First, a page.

What is it? This is the new Mercedes SLS AMG for people who like trackdays or just fancy trading some GT qualities to unlock even bigger thrills. It’s on sale now priced at £229,985, around £60,000 more than a standard SLS and £10,000 less than a Ferrari F12 Berlinetta.
See it compete in our 2013 Car of the Year contest here. Technical highlights? Power is up from 563 to 622bhp at 7400rpm and thanks to redesigned valve gear, modified camshafts and a revised intake system, the 6.2-litre V8 now revs to 8000rpm. That’s backed up by 468lb ft at 5500rpm – a nice number but it’s actually down on the standard car’s 479lb ft at 4750rpm. No matter, the SLS has a new titanium exhaust (saving 13kg), lightweight seats, a carbonfibre bonnet, a lithium-ion battery and various other weight saving measures. The result is 1550kg (down 70kg) and the highest power to weight (408bhp/ton) of any AMG product. The dual-clutch gearbox has a shorter final drive, new software and promises quicker shifts and most importantly, better response to inputs from the paddles – an area where the SLS has always frustrated. There’s tons more of course – two stage adjustable dampers, a specifically tuned Sport Handling setting for the stability and traction control, ceramic brakes, new Michelin Pilot Cup 2 tyres, a new active rear locking differential. Then there’s the carbonfibre aero addenda, modified power steering, the list goes on. Mercedes says that this is a close relative to the GT3 racecar and the spec sheet seems to bear that out… What’s it like to drive?
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At first the SLS feels absolutely massive, but as you head back up the road and the pace builds and builds, so the Black begins to shrink. You’d swear it gets lighter too. It seems that the faster you go, the more grip you find, the more it draws you in and the more you feel the difference that weight savings like the carbon bonnet make.
The engine is incredibly deceptive too, because you think you’re going stupidly quickly and then you discover you’re only using about 4000rpm, which isn’t even half the revs. So you make a conscious effort to hang on to the gears and yet still you find yourself changing up at 7000rpm with 1500rpm still to go. The reason you pull the right-hand paddle early is arguably because a small part of you is very scared by the sheer force of the engine. The animal brutality of it is almost literally breathtaking. What’s even more shocking is that the SLS has got the traction to deal with 468lb ft of torque, so every stab of acceleration is a blow right in the small of your back that hurls you up the road. The assault is continued by an industrially loud soundtrack that is part-P51 Mustang, part-unsilenced Ducati Monster.
Occasionally, over a mid-corner bump or ridge, it will suddenly break its seal of lateral grip so that the whole car leaps sideways, which scares the crap out of you, but also adds to the car’s no-nonsense character and means you never forget what you’re trying to hustle. Like a Porsche 911 GT3, it really does feel akin to a race car that has been lightly disguised for road use, and although it sounds daft, you can easily imagine yourself rolling through the gates and parking it on the start line for the N24. Having driven all the way there.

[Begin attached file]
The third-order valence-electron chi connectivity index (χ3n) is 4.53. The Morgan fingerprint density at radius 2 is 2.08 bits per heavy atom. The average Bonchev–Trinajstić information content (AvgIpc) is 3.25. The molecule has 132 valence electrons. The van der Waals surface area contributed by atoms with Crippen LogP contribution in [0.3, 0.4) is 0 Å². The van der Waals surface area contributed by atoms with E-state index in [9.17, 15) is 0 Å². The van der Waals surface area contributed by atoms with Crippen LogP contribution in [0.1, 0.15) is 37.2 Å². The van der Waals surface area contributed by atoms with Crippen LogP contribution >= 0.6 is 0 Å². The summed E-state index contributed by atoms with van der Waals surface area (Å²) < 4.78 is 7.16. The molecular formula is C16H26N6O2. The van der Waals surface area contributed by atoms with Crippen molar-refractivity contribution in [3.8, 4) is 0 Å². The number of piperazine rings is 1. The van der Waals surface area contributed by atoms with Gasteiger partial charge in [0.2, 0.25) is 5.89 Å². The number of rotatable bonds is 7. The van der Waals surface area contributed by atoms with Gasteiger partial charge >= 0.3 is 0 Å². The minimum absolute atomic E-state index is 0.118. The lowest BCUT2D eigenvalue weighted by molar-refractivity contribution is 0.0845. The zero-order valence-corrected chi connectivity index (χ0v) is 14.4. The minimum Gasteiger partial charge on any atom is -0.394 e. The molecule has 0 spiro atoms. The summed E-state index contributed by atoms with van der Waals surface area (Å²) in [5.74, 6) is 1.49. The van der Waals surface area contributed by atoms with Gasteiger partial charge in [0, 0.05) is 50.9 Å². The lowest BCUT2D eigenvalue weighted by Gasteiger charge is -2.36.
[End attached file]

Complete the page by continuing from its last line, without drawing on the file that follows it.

In maximum attack mode - Manual, dampers on Sport+ and a lack of imagination - it feels really hardcore. The ride is very firm and you can feel how laterally stiff the car is just rolling from standstill. Body roll is superbly controlled for a 1550kg car and best of all, the front and rear ends feels really well tied together. Sometimes in the standard car the response of the front end can feel at odds with a slightly less precise rear axle. Not here. It’s actually the stability at the rear end that defines the car, allowing you to really use the torque and the revs through any given corner without fear of lurid oversteer. In slow corners it can understeer a bit (it’s got a massive great V8 up front after all), but for the most part it’s neutral and shifts into small angles of oversteer on corner exit. The ‘Sport Handling’ mode allows you to experience that without flying completely unaided. If you’re timid the car can feel a bit grabby as it loses and regains grip, but for a car with such mechanical grip and all that power it’s actually pretty well mannered. A Ferrari F12 would exhibit much more pitch and roll on circuit and requires greater skill to really exploit. Of course it sounds mighty and the V8 revs so freely with the new modifications. Shift speed is much improved too, although the gearbox still sometimes leaves you waiting for a downshift. It’s also a shame that if you snag the limiter you get a stuttering pause before the upshift – like you’re being punished for your clumsiness. The brakes cope well with the stresses and strains they’re placed under and although they lack the absolute top-of-the-pedal feel of a Porsche 911 GT3 with ceramics, there’s no denying their resistance to fade. You might question the sanity of a £230,000 track-minded special but the execution is superb. How does it compare? The Black Series is a tricky car to pigeonhole. It’s F12 money with a similar layout but it’s a more aggressive package, and it looks and feels incredibly special in person. Perhaps its most convincing rival is the considerably less powerful but no less fun Porsche 911 GT3 – a hardcore, race-bred sports car that costs a staggering £130,000 less than the SLS. Anything else I need to know? The carbon rear wing can be manually adjusted to increase rear downforce on the circuit. The Black Series always produces a small amount of lift on the front axle (a ‘pitching moment’) to dampen steering response at very high speeds.
|Max power||622bhp @ 7400rpm|
|Max torque||468lb ft @ 5500rpm|
|Top speed||196mph (claimed)|